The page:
Kansas, like most other states, is facing a sharp loss of state revenue due to the economic impact of COVID-19. Yet, now more than ever, Kansas can’t afford not to expand Medicaid.
Despite facing a budget shortfall, Kansas forfeits $1.8 million in federal funds each day by choosing not to expand eligibility for KanCare, the state’s Medicaid program. In total, Kansas has lost out on $4.24 billion dollars in federal aid since 2014.
We can’t claim to be fiscally responsible and forfeit hundreds of millions of dollars annually. The economic impact of bringing those funds back to Kansas will speed our recovery and create new jobs.
Given the state’s budget constraints, fiscally responsible policy maximizes state general fund dollars by drawing down federal funds and generating new tax revenue.
Over next two budget years, expanding Medicaid would cost the state just $20.74 million in state general funds but would leverage $1.53 billion from the federal government. After accounting for upfront investments, cost savings and funds generated from a new hospital assessment, expanding Medicaid will only cost Kansas $2.08 million for fiscal year 2022.
Those numbers don’t tell the whole story, because these budget estimates don’t account for the economic impact, job growth and new tax revenue seen by states that have expanded Medicaid. New tax revenue created through expanding KanCare will pay for the annual cost — and then some.
How? The $1.53 billion dollars in federal funds Kansas would gain over the next two budget years would stimulate economic activity, boosting our struggling economy and creating more than 13,000 new jobs. The extra tax revenue from increased economic activity will more than cover the state’s costs to expand Medicaid.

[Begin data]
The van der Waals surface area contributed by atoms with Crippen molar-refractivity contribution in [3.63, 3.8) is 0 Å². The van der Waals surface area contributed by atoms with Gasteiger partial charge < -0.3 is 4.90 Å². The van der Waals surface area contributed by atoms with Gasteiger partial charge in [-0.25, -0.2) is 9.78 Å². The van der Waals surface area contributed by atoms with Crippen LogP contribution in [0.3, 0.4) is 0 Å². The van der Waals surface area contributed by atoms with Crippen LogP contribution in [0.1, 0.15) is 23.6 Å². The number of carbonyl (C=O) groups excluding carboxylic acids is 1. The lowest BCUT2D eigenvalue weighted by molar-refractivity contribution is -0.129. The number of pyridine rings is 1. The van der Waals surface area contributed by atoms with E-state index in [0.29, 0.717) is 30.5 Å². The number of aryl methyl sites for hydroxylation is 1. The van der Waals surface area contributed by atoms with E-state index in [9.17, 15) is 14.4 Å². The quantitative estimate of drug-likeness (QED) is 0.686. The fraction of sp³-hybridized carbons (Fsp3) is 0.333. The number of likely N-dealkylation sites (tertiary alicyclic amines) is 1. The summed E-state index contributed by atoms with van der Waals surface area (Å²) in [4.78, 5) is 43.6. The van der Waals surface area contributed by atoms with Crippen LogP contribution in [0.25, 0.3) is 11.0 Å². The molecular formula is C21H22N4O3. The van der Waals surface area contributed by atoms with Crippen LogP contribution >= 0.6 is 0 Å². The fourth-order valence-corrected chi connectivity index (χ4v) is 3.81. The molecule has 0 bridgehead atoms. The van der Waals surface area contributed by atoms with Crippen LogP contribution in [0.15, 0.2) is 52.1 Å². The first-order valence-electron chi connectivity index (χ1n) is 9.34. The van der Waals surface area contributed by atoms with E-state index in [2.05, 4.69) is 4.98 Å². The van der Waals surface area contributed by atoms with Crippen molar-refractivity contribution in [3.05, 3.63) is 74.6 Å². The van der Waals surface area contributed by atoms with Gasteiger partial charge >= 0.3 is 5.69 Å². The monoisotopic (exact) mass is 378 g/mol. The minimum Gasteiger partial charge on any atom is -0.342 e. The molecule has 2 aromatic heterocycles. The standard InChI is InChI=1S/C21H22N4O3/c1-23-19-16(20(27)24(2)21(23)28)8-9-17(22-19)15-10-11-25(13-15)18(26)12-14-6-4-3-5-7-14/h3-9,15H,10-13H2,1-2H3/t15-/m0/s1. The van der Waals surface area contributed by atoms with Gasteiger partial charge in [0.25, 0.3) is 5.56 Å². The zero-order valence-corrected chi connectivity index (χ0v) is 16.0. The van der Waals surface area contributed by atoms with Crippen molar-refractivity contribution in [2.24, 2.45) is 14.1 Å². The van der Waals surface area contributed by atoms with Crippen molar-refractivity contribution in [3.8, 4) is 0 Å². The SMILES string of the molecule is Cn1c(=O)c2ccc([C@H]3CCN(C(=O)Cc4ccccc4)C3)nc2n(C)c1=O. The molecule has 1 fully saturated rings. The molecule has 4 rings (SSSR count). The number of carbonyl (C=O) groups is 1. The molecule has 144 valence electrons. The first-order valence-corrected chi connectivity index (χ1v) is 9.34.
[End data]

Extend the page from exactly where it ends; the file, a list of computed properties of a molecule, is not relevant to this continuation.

We know this because over three dozen states have expanded Medicaid and benefited financially. For instance, Michigan’s new tax revenue associated with expanding Medicaid is projected to exceed costs by $162 million in 2021. In Louisiana, expansion created $178 million in new state and local tax revenue annually.
In Kansas, poll after poll shows overwhelming support for expanding Medicaid, not only because it makes economic sense, but also because it would improve the health of Kansans and protect hospitals. Its why, for the last seven years, tens of thousands of Kansans have urged the Legislature to expand KanCare.
Rural hospitals in non-expansion states are six times more likely to close than those in states that have expanded Medicaid and the pandemic will only amplify the problems facing vulnerable hospitals, making expanding KanCare more important now than ever.
Right now, uninsured Kansans, hospitals and health care providers, businesses and our state budget are struggling because of COVID-19 and the state’s failure to expand Medicaid. Bringing our tax dollars back will provide health coverage and economic security to our hardworking neighbors, protect our vulnerable hospitals and boost our economy, benefitting our state budget.
It’s time to expand KanCare. We can’t afford to wait another year.
David Jordan is the president of the United Methodist Health Ministry Fund in Hutchinson.